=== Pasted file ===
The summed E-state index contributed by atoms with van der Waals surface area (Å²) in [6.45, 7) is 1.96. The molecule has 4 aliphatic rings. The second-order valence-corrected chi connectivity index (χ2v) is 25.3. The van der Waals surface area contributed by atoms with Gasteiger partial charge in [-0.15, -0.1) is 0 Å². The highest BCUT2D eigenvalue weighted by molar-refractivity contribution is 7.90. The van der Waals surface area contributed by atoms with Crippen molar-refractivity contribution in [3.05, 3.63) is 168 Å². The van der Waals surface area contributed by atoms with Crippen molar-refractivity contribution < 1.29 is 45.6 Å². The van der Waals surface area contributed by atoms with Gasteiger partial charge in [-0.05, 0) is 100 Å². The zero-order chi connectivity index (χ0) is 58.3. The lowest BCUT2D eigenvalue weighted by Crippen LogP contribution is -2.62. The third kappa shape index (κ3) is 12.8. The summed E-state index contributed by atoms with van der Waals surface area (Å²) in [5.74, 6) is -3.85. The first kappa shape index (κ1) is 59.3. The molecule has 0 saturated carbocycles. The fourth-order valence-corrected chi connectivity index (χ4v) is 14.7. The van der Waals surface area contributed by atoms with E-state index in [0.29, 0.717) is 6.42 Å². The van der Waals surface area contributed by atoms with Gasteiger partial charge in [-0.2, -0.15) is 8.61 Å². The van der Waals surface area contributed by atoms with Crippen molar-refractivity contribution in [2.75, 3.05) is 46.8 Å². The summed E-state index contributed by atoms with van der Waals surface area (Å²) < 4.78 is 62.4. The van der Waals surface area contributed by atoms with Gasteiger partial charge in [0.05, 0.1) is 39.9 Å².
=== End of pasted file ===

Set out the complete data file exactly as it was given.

The summed E-state index contributed by atoms with van der Waals surface area (Å²) in [6.45, 7) is 1.96. The molecule has 4 aliphatic rings. The second-order valence-corrected chi connectivity index (χ2v) is 25.3. The van der Waals surface area contributed by atoms with Gasteiger partial charge in [-0.15, -0.1) is 0 Å². The highest BCUT2D eigenvalue weighted by molar-refractivity contribution is 7.90. The van der Waals surface area contributed by atoms with Crippen molar-refractivity contribution in [3.05, 3.63) is 168 Å². The van der Waals surface area contributed by atoms with Crippen molar-refractivity contribution < 1.29 is 45.6 Å². The van der Waals surface area contributed by atoms with Gasteiger partial charge in [-0.05, 0) is 100 Å². The zero-order chi connectivity index (χ0) is 58.3. The lowest BCUT2D eigenvalue weighted by Crippen LogP contribution is -2.62. The third kappa shape index (κ3) is 12.8. The summed E-state index contributed by atoms with van der Waals surface area (Å²) in [5.74, 6) is -3.85. The first kappa shape index (κ1) is 59.3. The molecule has 0 saturated carbocycles. The fourth-order valence-corrected chi connectivity index (χ4v) is 14.7. The van der Waals surface area contributed by atoms with E-state index in [0.29, 0.717) is 6.42 Å². The van der Waals surface area contributed by atoms with Gasteiger partial charge in [-0.2, -0.15) is 8.61 Å². The van der Waals surface area contributed by atoms with Crippen molar-refractivity contribution in [2.75, 3.05) is 46.8 Å². The summed E-state index contributed by atoms with van der Waals surface area (Å²) < 4.78 is 62.4. The van der Waals surface area contributed by atoms with Gasteiger partial charge in [0.05, 0.1) is 39.9 Å².